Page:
2. Carla Scaletti46:28This show discusses music-making with Carla Scaletti. We focus on a recent performance and discuss how she forms meaning as a composer, performer and software engineer. For Carla, these are three different dimensions of her creativity, yet at the heart of each is a desire and vision to find the truth of the experience through phenomenon and affect. If it doesn't feel right, or take her on a journey then it is not meaningful.Carla Scaletti is an experimental composer, designer of the Kyma sound design language and co-founder of Symbolic Sound Corporation. Her compositions always begin with a “what-if” hypothesis and involve live electronics interacting with acoustic sources and environments.Educated at the University of Illinois (DMA, MCS), she studied composition with Salvatore Martirano, John Melby, Herbert Brün and Scott Wyatt and computer science with Ralph Johnson, one of the Design Patterns “Gang of Four.” She received the Distinguished Alumnae Award for invaluable contributions to the field of music from Texas Tech University where she earned her master’s degree in music and graduated magna cum laude with a bachelor’s degree in music from the University of New Mexico.Winner of the 2017 SEAMUS Award “for important contributions to the field of electroacoustic music,” she has been invited to present keynote addresses at the International Conference on Auditory Displays (ICAD2017) and the International Computer Music Conference (ICMC 2015), and was an invited participant in GVA Sessions 2015 — a workshop involving choreographers, filmmakers, and particle physicists from CERN — and was a regular lecturer at Centre de Crèation Musical Iannis Xenakis (CCMIX) when it was still in Paris. Each year, she co-organizes the Kyma International Sound Symposium (KISS).https://carlascaletti.com/
5. Marko Ciciliani35:01This show discusses music-making with Marko Ciciliani. We discuss the nature of musicianship and how it feels to be music-making from the inside. Marko reflects on his long-standing work with mixed media and digital scores. He discusses his working processes and how he tries to embed connections and meaning into his scores, and why he is driven to explore technology in an open way.Marko Ciciliani works in the fields of composition, intermedia and audiovisual art, performance and artistic research. His focus is on the composition of performative electronic music in audiovisual and transmedia contexts. Interactive video, light design and laser graphics, as well as virtual 3D spaces or narrative structures form integral elements in his compositions and installations, which have been performed in more than 45 countries in Eurasia, Oceania and North and South America. Ciciliani is a University Professor of computer music composition and sound design at the Institute for Electronic Music and Acoustics (IEM) at the University of Art and Performing Arts Graz.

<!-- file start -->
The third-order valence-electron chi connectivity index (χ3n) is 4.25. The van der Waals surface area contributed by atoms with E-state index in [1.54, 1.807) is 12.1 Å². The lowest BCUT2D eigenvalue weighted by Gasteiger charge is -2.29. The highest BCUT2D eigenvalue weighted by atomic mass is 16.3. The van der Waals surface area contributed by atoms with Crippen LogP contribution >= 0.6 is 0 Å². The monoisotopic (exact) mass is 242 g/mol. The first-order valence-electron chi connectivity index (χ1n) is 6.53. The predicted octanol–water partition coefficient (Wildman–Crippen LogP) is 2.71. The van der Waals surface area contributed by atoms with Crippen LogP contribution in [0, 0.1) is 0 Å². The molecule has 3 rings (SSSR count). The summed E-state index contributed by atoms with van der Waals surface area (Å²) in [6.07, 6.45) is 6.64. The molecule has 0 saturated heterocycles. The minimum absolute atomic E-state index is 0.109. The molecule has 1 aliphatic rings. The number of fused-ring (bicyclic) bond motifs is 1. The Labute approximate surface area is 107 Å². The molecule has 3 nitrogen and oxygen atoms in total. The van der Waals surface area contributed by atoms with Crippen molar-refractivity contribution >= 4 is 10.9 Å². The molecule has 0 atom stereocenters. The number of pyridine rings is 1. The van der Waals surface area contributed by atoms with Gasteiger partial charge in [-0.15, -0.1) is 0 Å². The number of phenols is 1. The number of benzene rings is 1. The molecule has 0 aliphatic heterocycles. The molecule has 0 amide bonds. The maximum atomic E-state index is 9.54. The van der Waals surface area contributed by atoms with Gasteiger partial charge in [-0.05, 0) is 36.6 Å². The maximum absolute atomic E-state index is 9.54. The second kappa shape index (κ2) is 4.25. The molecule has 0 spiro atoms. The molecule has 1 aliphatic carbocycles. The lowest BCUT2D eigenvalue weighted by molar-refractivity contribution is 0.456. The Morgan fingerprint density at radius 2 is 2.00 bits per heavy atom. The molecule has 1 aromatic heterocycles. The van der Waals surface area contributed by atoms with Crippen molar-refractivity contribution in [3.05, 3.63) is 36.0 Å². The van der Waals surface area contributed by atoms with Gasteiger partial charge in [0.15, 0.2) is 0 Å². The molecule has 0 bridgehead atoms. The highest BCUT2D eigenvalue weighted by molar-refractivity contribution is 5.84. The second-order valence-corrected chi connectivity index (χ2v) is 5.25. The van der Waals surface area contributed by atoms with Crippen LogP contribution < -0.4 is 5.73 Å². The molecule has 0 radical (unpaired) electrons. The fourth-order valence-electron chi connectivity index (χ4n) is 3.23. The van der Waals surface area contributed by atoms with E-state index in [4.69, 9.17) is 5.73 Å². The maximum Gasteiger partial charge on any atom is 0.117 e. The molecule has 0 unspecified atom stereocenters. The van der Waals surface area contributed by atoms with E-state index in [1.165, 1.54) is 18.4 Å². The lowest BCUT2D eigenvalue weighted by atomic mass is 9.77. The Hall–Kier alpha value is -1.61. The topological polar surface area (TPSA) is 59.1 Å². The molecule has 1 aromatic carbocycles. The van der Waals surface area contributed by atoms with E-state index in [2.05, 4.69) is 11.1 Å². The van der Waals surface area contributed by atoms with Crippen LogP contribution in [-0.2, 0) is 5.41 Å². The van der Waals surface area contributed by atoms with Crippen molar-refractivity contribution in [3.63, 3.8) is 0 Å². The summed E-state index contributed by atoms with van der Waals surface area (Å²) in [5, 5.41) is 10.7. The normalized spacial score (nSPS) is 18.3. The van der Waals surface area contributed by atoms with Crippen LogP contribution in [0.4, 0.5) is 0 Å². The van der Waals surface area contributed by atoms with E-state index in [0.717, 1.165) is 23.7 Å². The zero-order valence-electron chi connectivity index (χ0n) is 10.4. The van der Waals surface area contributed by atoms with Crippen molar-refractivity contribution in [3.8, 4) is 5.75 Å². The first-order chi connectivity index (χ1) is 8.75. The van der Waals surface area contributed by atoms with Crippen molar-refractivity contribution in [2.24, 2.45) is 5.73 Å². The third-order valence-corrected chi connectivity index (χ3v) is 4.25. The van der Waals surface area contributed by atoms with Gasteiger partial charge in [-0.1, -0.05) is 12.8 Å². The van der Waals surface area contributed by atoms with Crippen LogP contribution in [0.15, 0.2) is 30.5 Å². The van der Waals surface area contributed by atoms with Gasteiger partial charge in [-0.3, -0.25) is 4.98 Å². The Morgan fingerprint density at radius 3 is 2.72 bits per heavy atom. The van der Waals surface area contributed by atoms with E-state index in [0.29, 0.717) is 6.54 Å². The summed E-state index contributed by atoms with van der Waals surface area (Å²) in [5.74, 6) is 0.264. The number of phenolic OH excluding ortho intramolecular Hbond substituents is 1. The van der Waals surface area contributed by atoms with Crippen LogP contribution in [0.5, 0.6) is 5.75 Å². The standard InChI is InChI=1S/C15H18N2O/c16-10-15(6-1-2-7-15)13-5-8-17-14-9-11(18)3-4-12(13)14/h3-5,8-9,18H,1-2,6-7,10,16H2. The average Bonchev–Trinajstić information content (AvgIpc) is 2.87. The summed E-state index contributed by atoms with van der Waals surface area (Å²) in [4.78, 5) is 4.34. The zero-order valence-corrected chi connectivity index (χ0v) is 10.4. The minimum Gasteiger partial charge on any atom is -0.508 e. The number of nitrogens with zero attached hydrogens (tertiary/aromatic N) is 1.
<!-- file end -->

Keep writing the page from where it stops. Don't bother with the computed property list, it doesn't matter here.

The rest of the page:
4. Julian Arguelles46:37This show discusses music-making with Julian Arguelles. We discuss the nature of musicianship and how it feels to be music-making from the inside. Julian reflects on how he finds meaning through emotional connections with the music he plays and hears. He discusses the importance of his jazz teaching and how students need to dig deep into their emotional states in order to get to a depth of understanding about jazz.Award-winning saxophonist and composer Julian Argüelles plays a unique mix of exciting British contemporary jazz infused with Spanish rhythms, South African grooves, brass band and classical influences. An exceptionally gifted musician, he has been compared to sax legends Wayne Shorter and Charles Lloyd (Jazzwise), while his on-stage chemistry with the Julian Argüelles Quartet has been likened to Keith Jarett’s renowned 1970s line-up (UK Vibe). Argüelles’ rapidly growing audience, built over the past 30 years, has an extraordinary reach for a jazz artist. His concerts attract a wide ranging age from early 20s upwards. Always keen to diversify, Argüelles has begun to reach out to jazz and classical music fans across Europe through his work with LAN Trio, with superstar Portuguese pianist Mário Laginha and the phenomenal Norwegian percussionist, Helge Andreas Norbakken. In 2019, he published "Etudes for the Modern Saxophonist" (available from Astute Music).Julian is currently professor of jazz saxophone at the Institute of Jazz, Graz, Austria. More information click HERE